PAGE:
As we continue our research, we’re focusing on factors for student success that are not getting much attention on the national scene. One of these areas is supporting students’ exploration of their core values and their inner spiritual, personal strengths.
With support from a grant funded by the Council of Independent Colleges through their NetVUE project (Network for Vocation in Undergraduate Education), Heritage and the Ross Institute are working to create opportunities that can help students explore their core values as they pursue a path that expresses their deepest human and spiritual values as they pursue their vocation in life.
As a non-denominational institution, Heritage believes we can provide valuable input for developing this aspect of student support for other institutions. Since the majority of students in the U.S. attend institutions that have no religious affiliation because they are tax-supported, Heritage’s efforts to explore non-denominational approaches to building spiritual strength could be helpful to many other campuses.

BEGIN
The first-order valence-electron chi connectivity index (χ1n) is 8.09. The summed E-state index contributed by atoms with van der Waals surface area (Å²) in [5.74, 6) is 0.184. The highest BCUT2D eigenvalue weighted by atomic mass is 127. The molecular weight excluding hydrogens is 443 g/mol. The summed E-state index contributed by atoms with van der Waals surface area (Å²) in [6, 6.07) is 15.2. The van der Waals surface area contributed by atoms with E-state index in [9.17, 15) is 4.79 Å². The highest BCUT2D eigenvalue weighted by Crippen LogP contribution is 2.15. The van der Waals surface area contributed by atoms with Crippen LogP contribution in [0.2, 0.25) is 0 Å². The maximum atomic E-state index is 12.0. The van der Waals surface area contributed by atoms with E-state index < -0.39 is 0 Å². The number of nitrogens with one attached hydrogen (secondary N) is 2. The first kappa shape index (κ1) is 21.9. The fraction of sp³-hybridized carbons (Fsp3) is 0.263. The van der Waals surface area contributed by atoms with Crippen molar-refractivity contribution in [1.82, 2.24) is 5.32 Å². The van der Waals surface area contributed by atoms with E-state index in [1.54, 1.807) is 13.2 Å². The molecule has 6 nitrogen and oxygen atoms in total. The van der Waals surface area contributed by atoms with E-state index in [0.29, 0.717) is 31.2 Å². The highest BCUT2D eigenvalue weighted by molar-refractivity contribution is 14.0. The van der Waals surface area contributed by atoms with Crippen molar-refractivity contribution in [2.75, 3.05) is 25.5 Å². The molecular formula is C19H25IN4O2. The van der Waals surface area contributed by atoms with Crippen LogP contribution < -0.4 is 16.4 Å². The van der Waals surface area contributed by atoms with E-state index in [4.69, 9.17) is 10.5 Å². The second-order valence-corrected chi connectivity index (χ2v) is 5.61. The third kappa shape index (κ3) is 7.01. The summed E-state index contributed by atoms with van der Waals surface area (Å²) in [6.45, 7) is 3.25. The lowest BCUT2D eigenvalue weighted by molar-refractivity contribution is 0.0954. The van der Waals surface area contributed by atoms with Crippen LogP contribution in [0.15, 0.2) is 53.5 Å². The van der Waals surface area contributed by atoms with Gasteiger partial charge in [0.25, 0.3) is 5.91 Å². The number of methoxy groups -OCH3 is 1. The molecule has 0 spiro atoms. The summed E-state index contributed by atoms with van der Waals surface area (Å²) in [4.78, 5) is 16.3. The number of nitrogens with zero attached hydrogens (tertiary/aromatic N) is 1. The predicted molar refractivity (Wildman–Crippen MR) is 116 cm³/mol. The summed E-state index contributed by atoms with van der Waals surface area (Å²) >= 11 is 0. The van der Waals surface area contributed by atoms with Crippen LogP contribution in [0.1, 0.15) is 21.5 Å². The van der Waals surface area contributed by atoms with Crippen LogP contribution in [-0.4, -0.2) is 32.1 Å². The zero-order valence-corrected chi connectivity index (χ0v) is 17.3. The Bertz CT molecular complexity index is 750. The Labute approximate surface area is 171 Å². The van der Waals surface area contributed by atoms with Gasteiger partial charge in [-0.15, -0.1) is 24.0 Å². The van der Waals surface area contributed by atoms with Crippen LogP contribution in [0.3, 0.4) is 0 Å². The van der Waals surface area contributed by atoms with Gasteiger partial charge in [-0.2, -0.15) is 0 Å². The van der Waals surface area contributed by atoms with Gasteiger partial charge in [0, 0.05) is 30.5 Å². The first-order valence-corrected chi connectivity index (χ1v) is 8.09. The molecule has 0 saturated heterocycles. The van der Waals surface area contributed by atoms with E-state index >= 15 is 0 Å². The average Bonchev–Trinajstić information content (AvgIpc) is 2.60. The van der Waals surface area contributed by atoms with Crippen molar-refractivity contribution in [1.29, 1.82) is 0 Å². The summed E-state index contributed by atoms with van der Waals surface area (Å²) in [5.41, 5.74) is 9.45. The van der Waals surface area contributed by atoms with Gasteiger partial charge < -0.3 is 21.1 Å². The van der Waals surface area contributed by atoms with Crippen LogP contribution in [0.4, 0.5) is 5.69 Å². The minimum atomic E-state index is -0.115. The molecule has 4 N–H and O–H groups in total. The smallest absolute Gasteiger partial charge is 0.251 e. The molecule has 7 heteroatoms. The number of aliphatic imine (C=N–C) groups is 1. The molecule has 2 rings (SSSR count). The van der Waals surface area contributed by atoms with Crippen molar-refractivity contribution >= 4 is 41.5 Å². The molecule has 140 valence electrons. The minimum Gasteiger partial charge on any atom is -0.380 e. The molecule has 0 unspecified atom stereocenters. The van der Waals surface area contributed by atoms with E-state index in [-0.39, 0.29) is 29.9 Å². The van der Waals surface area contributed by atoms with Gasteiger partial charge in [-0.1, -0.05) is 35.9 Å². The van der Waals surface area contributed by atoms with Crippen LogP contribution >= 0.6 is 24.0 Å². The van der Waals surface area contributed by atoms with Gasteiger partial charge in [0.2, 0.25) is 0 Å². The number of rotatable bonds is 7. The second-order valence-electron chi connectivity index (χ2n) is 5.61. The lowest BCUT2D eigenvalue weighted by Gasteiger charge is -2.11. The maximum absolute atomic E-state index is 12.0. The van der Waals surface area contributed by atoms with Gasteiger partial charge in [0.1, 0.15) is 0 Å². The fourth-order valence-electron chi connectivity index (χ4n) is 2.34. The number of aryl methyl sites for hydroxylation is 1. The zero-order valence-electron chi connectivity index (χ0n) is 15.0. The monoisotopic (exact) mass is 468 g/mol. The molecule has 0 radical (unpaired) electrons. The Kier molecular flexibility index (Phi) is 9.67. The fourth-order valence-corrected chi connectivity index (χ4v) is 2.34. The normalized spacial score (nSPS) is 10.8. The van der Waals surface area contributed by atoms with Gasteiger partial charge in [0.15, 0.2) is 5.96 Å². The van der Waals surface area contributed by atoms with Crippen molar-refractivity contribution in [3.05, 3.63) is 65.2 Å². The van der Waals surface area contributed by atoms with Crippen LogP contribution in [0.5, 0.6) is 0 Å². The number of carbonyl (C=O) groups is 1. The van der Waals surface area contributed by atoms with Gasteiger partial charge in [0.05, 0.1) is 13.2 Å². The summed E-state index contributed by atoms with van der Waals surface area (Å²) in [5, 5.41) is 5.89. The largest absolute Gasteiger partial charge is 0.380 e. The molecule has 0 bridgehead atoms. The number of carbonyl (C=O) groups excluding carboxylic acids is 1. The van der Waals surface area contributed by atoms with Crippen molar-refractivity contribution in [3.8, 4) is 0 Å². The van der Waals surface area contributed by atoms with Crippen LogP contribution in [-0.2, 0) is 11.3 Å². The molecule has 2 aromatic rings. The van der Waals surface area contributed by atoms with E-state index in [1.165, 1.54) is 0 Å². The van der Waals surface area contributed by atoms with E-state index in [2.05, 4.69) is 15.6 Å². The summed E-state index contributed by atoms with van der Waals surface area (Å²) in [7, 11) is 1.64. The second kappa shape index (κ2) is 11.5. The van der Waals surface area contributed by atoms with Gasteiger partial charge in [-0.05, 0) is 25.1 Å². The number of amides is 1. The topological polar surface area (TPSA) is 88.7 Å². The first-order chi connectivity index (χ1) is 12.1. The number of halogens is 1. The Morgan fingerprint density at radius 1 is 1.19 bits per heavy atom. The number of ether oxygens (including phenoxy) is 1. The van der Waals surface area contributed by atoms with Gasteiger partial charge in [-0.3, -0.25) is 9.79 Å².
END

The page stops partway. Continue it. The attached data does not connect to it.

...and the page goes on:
Heritage is piloting several approaches, including:
Regularly-scheduled guided walks on the labyrinth located in the center of the campus
Spirituality Awareness week
Supporting a student club (Pathways) focused on these ideas
In these efforts, Heritage is drawing on its history as the successor institution to Fort Wright College of the Holy Names (Spokane, 1907 – 1982) sponsored by the Sisters of the Holy Names of Jesus and Mary. A campus spirit of mutual support and caring, as well as specific activities to sustain students’ inner strengths and spiritual growth, are a valuable part of the heritage from Fort Wright which are being developed to support student success.